The opinion of the court was delivered by: EDELSTEIN
The defendant has moved for an order suppressing a statement taken from the defendant, prior to arraignment, or in the alternative for an order directing that the statement is inadmissible evidence upon trial, on the ground that it was taken in violation of Rule 5(a), Fed. Rules Cr. Proc., Title 18 U.S. Code, as defined in McNabb v. United States, 318 U.S. 332, 63 S. Ct. 608, 87 L. Ed. 819.
The defendant was requested by telephone to appear at the office of the Federal Bureau of Investigation, and he voluntarily appeared at 9:00 A.M. the next day. It appears that he was told by a special agent that he was not under arrest and was advised of his constitutional rights. Within a short time, perhaps twenty minutes, the defendant made certain oral admissions. Within an hour his statement had been transcribed and presented to the defendant for signature. An addition to the statement was made within another hour, in the office of an Assistant United States Attorney. Shortly thereafter, the case was assigned to another Assistant United States Attorney, who took a question and answer statement from the defendant, after advising him of his constitutional rights. He was arraigned before a Commissioner at 12:30 P.M., approximately three and a half hours after he appeared at the F.B.I. office.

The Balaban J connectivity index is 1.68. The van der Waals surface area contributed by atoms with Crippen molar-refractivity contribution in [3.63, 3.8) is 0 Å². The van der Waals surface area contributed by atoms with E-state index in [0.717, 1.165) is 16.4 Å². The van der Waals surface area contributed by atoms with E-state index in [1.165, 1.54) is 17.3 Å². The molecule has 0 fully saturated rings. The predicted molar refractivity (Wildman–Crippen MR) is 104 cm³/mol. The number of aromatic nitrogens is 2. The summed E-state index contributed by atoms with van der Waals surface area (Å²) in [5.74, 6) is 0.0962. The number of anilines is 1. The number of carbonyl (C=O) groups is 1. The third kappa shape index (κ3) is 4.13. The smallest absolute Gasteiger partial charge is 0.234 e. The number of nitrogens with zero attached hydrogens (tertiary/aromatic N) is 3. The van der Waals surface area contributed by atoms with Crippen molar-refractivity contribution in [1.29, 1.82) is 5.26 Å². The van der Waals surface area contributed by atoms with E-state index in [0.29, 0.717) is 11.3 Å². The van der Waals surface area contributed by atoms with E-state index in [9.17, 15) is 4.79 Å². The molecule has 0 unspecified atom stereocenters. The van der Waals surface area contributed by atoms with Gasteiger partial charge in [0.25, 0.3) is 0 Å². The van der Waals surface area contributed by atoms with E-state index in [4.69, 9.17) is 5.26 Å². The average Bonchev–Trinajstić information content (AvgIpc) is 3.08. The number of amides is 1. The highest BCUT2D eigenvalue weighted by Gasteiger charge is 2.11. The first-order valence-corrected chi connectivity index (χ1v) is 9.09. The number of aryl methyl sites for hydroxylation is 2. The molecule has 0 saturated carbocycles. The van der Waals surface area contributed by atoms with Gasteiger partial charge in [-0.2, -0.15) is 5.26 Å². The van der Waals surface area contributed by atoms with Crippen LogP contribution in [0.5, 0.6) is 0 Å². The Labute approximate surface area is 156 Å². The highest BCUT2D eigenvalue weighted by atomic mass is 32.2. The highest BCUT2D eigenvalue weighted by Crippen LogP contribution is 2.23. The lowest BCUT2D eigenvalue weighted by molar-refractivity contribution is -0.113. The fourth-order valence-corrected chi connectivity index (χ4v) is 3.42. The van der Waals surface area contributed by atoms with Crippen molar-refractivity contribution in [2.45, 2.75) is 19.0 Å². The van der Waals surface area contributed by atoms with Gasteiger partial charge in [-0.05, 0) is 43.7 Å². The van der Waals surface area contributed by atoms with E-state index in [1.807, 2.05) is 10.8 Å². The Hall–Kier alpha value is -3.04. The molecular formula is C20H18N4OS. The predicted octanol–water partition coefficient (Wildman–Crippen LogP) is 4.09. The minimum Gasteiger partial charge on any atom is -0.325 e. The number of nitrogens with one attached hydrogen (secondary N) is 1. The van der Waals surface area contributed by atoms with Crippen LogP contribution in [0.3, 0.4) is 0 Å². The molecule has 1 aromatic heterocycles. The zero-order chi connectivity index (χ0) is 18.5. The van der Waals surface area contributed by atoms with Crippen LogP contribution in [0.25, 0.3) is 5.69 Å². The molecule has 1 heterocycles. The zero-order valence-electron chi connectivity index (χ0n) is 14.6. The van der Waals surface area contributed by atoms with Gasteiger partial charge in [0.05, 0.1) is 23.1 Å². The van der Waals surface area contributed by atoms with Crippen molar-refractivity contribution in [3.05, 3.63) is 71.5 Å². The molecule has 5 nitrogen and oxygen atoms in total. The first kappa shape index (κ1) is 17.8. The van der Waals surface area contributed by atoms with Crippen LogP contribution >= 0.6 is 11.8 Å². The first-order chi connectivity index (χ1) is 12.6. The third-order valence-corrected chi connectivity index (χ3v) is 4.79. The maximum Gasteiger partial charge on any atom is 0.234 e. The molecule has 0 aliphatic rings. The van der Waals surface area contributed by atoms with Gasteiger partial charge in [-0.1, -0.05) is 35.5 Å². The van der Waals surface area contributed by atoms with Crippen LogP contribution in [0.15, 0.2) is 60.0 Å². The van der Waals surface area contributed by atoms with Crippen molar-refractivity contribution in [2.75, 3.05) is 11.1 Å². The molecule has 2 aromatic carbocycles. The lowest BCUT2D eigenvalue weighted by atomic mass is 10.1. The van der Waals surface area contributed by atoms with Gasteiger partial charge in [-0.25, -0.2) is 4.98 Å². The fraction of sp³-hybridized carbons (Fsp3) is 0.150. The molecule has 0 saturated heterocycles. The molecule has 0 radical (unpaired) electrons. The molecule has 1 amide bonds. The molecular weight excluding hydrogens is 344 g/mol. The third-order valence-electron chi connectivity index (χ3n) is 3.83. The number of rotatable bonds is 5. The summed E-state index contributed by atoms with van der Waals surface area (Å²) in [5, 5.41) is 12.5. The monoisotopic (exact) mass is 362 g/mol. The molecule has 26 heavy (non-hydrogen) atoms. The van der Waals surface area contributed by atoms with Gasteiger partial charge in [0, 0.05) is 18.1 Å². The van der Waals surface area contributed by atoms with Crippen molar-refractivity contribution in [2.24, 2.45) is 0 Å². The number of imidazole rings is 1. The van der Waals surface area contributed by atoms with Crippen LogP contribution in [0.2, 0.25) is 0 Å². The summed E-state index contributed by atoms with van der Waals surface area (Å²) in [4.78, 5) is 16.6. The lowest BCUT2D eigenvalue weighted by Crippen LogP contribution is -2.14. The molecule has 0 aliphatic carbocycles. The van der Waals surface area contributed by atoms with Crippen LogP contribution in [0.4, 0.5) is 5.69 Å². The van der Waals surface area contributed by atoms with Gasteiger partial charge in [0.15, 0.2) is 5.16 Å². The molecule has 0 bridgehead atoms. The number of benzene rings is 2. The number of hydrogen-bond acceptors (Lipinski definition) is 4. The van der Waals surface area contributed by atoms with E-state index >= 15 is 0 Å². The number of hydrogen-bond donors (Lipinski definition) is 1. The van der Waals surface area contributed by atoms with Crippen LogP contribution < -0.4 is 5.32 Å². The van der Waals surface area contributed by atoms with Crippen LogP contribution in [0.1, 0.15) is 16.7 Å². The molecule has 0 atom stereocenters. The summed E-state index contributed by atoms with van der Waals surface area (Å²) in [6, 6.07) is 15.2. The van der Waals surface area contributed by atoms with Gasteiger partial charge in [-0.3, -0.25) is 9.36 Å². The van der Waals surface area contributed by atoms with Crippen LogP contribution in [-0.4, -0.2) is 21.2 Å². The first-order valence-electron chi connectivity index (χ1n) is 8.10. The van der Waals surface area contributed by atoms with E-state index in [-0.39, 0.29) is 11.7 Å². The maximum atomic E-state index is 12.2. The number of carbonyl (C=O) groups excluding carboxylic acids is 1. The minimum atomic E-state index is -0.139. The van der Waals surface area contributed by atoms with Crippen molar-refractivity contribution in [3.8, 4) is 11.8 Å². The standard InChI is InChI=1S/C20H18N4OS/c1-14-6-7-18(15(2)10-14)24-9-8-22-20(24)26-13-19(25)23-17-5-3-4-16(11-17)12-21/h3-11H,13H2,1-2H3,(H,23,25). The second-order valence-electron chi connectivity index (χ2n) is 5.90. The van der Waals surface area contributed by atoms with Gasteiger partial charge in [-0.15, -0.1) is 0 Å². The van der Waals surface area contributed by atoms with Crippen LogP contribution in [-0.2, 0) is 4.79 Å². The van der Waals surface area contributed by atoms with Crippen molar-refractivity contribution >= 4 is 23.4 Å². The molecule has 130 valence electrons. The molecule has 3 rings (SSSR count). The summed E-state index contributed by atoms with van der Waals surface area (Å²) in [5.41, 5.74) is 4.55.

It does not, in the first place, appear that the defendant was actually being detained when he made his confession. But in any event, his confession was made before any illegal detention occurred. Cf., United States v. Mitchell, 322 U.S. 65, 64 S. Ct. 896, 88 L. Ed. 1140; Upshaw v. United States, 335 U.S. 410, 413, 69 S. Ct. 170, 93 L. Ed. 100. If there was any delay in arraignment, it was a reasonable one 'induced by the voluntary act of the accused in freeing himself of the burden of guilt.' United States v. Leviton, 2 Cir., 193 F.2d 848, 855. 'What is decisive is whether there was an illegal detention before the confession was made and the period of from three to four hours which was spent in obtaining a voluntary statement from him after his arrest was not that and, therefore, the confession was admissible.' United States v. Hymowitz, 2 Cir., 196 F.2d 819, 822.
Accordingly, the motion will be denied.
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